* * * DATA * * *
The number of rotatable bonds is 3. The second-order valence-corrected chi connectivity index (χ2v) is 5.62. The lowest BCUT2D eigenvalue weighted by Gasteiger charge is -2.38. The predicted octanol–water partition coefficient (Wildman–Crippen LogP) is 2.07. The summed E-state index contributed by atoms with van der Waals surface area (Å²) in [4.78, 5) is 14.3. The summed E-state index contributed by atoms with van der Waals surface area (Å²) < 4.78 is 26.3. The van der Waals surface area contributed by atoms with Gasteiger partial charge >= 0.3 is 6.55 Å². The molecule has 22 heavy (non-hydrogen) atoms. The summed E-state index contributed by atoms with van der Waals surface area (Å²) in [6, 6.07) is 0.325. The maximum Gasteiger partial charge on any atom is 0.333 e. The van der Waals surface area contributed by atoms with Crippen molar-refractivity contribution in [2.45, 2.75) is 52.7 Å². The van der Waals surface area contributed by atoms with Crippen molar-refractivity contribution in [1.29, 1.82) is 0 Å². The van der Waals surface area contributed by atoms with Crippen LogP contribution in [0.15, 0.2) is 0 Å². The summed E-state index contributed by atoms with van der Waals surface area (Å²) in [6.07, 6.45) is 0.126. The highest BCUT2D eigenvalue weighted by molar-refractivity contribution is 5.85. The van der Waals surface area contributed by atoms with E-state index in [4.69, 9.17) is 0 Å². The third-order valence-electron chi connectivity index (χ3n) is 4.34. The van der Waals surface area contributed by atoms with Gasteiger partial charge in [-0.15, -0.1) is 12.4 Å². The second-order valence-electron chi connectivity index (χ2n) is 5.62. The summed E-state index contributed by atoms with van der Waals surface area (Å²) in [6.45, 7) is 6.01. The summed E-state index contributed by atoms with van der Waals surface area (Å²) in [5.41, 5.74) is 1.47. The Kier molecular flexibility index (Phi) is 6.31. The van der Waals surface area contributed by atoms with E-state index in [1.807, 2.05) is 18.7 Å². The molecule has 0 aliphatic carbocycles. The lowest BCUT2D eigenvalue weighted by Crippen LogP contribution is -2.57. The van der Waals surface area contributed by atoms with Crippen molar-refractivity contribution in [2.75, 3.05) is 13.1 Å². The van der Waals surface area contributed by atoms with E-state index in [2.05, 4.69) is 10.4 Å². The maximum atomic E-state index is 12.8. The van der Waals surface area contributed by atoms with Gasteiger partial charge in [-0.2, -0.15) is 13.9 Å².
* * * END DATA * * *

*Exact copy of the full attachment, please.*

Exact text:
The number of rotatable bonds is 3. The second-order valence-corrected chi connectivity index (χ2v) is 5.62. The lowest BCUT2D eigenvalue weighted by Gasteiger charge is -2.38. The predicted octanol–water partition coefficient (Wildman–Crippen LogP) is 2.07. The summed E-state index contributed by atoms with van der Waals surface area (Å²) in [4.78, 5) is 14.3. The summed E-state index contributed by atoms with van der Waals surface area (Å²) < 4.78 is 26.3. The van der Waals surface area contributed by atoms with Gasteiger partial charge >= 0.3 is 6.55 Å². The molecule has 22 heavy (non-hydrogen) atoms. The summed E-state index contributed by atoms with van der Waals surface area (Å²) in [6, 6.07) is 0.325. The maximum Gasteiger partial charge on any atom is 0.333 e. The van der Waals surface area contributed by atoms with Crippen molar-refractivity contribution in [2.45, 2.75) is 52.7 Å². The van der Waals surface area contributed by atoms with Crippen molar-refractivity contribution in [1.29, 1.82) is 0 Å². The van der Waals surface area contributed by atoms with Crippen LogP contribution in [0.15, 0.2) is 0 Å². The summed E-state index contributed by atoms with van der Waals surface area (Å²) in [6.07, 6.45) is 0.126. The highest BCUT2D eigenvalue weighted by molar-refractivity contribution is 5.85. The van der Waals surface area contributed by atoms with E-state index in [4.69, 9.17) is 0 Å². The third-order valence-electron chi connectivity index (χ3n) is 4.34. The van der Waals surface area contributed by atoms with Gasteiger partial charge in [-0.15, -0.1) is 12.4 Å². The second-order valence-electron chi connectivity index (χ2n) is 5.62. The summed E-state index contributed by atoms with van der Waals surface area (Å²) in [6.45, 7) is 6.01. The summed E-state index contributed by atoms with van der Waals surface area (Å²) in [5.41, 5.74) is 1.47. The Kier molecular flexibility index (Phi) is 6.31. The van der Waals surface area contributed by atoms with E-state index in [1.807, 2.05) is 18.7 Å². The molecule has 0 aliphatic carbocycles. The lowest BCUT2D eigenvalue weighted by Crippen LogP contribution is -2.57. The van der Waals surface area contributed by atoms with Crippen molar-refractivity contribution in [2.75, 3.05) is 13.1 Å². The van der Waals surface area contributed by atoms with E-state index in [2.05, 4.69) is 10.4 Å². The maximum atomic E-state index is 12.8. The van der Waals surface area contributed by atoms with Gasteiger partial charge in [-0.2, -0.15) is 13.9 Å².